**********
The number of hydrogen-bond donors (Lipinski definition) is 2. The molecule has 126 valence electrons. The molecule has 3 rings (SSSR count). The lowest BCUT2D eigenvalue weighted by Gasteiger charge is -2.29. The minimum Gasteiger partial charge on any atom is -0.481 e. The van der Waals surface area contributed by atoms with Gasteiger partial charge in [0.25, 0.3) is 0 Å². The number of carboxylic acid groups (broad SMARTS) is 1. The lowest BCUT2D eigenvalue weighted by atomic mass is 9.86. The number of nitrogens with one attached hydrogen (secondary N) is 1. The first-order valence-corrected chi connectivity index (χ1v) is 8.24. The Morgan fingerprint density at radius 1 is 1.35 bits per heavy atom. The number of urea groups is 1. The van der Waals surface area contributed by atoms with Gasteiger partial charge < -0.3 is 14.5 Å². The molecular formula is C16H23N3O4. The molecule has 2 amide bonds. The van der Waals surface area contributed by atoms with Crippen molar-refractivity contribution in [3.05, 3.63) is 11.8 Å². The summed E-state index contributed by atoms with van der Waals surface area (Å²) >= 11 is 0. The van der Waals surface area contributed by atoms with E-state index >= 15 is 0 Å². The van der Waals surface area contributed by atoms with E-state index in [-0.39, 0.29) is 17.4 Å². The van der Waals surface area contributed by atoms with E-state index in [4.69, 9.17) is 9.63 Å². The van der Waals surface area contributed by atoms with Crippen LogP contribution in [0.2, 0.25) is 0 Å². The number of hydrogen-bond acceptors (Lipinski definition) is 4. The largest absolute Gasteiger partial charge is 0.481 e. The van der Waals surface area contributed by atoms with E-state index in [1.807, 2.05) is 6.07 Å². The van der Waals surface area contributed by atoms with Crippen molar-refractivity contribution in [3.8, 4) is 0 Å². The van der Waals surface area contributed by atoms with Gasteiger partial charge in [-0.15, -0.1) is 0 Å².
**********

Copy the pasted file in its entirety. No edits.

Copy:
The number of hydrogen-bond donors (Lipinski definition) is 2. The molecule has 126 valence electrons. The molecule has 3 rings (SSSR count). The lowest BCUT2D eigenvalue weighted by Gasteiger charge is -2.29. The minimum Gasteiger partial charge on any atom is -0.481 e. The van der Waals surface area contributed by atoms with Gasteiger partial charge in [0.25, 0.3) is 0 Å². The number of carboxylic acid groups (broad SMARTS) is 1. The lowest BCUT2D eigenvalue weighted by atomic mass is 9.86. The number of nitrogens with one attached hydrogen (secondary N) is 1. The first-order valence-corrected chi connectivity index (χ1v) is 8.24. The Morgan fingerprint density at radius 1 is 1.35 bits per heavy atom. The number of urea groups is 1. The van der Waals surface area contributed by atoms with Gasteiger partial charge < -0.3 is 14.5 Å². The molecular formula is C16H23N3O4. The molecule has 2 amide bonds. The van der Waals surface area contributed by atoms with Crippen molar-refractivity contribution in [3.05, 3.63) is 11.8 Å². The summed E-state index contributed by atoms with van der Waals surface area (Å²) >= 11 is 0. The van der Waals surface area contributed by atoms with E-state index >= 15 is 0 Å². The van der Waals surface area contributed by atoms with E-state index in [-0.39, 0.29) is 17.4 Å². The van der Waals surface area contributed by atoms with E-state index in [4.69, 9.17) is 9.63 Å². The van der Waals surface area contributed by atoms with Crippen LogP contribution in [0.2, 0.25) is 0 Å². The number of hydrogen-bond acceptors (Lipinski definition) is 4. The largest absolute Gasteiger partial charge is 0.481 e. The van der Waals surface area contributed by atoms with E-state index in [1.807, 2.05) is 6.07 Å². The van der Waals surface area contributed by atoms with Crippen molar-refractivity contribution in [3.8, 4) is 0 Å². The van der Waals surface area contributed by atoms with Gasteiger partial charge in [-0.15, -0.1) is 0 Å².